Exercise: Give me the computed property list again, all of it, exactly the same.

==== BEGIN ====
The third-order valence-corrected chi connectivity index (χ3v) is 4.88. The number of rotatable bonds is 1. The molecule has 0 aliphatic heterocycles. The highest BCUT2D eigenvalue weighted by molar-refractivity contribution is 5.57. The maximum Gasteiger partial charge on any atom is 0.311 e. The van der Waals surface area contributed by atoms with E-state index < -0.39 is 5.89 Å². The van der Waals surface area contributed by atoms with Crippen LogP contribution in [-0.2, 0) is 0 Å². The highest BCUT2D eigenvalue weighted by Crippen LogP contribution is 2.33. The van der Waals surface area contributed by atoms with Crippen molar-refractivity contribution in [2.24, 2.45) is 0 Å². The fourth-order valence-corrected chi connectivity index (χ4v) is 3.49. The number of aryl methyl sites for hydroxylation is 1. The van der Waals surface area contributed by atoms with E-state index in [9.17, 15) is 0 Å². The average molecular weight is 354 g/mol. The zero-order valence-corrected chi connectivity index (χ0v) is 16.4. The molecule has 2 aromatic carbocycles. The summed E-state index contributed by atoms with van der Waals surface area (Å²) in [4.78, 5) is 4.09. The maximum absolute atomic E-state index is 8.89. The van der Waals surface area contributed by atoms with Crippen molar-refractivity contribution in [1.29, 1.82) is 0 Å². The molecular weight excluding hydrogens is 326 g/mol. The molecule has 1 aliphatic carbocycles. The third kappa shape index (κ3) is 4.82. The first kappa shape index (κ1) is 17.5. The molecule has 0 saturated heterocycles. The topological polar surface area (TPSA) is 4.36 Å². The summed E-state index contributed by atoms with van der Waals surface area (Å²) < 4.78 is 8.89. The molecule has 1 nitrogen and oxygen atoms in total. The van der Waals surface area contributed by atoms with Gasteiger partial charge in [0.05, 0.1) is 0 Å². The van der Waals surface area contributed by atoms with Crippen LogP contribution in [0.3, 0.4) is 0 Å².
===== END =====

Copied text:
The third-order valence-corrected chi connectivity index (χ3v) is 4.88. The number of rotatable bonds is 1. The molecule has 0 aliphatic heterocycles. The highest BCUT2D eigenvalue weighted by molar-refractivity contribution is 5.57. The maximum Gasteiger partial charge on any atom is 0.311 e. The van der Waals surface area contributed by atoms with E-state index < -0.39 is 5.89 Å². The van der Waals surface area contributed by atoms with Crippen LogP contribution in [-0.2, 0) is 0 Å². The highest BCUT2D eigenvalue weighted by Crippen LogP contribution is 2.33. The van der Waals surface area contributed by atoms with Crippen molar-refractivity contribution in [2.24, 2.45) is 0 Å². The fourth-order valence-corrected chi connectivity index (χ4v) is 3.49. The number of aryl methyl sites for hydroxylation is 1. The van der Waals surface area contributed by atoms with E-state index in [9.17, 15) is 0 Å². The average molecular weight is 354 g/mol. The zero-order valence-corrected chi connectivity index (χ0v) is 16.4. The molecule has 2 aromatic carbocycles. The summed E-state index contributed by atoms with van der Waals surface area (Å²) in [4.78, 5) is 4.09. The maximum absolute atomic E-state index is 8.89. The van der Waals surface area contributed by atoms with Crippen molar-refractivity contribution in [1.29, 1.82) is 0 Å². The molecular weight excluding hydrogens is 326 g/mol. The molecule has 1 aliphatic carbocycles. The third kappa shape index (κ3) is 4.82. The first kappa shape index (κ1) is 17.5. The molecule has 0 saturated heterocycles. The topological polar surface area (TPSA) is 4.36 Å². The summed E-state index contributed by atoms with van der Waals surface area (Å²) < 4.78 is 8.89. The molecule has 1 nitrogen and oxygen atoms in total. The van der Waals surface area contributed by atoms with Gasteiger partial charge in [0.05, 0.1) is 0 Å². The van der Waals surface area contributed by atoms with Crippen LogP contribution in [0.3, 0.4) is 0 Å².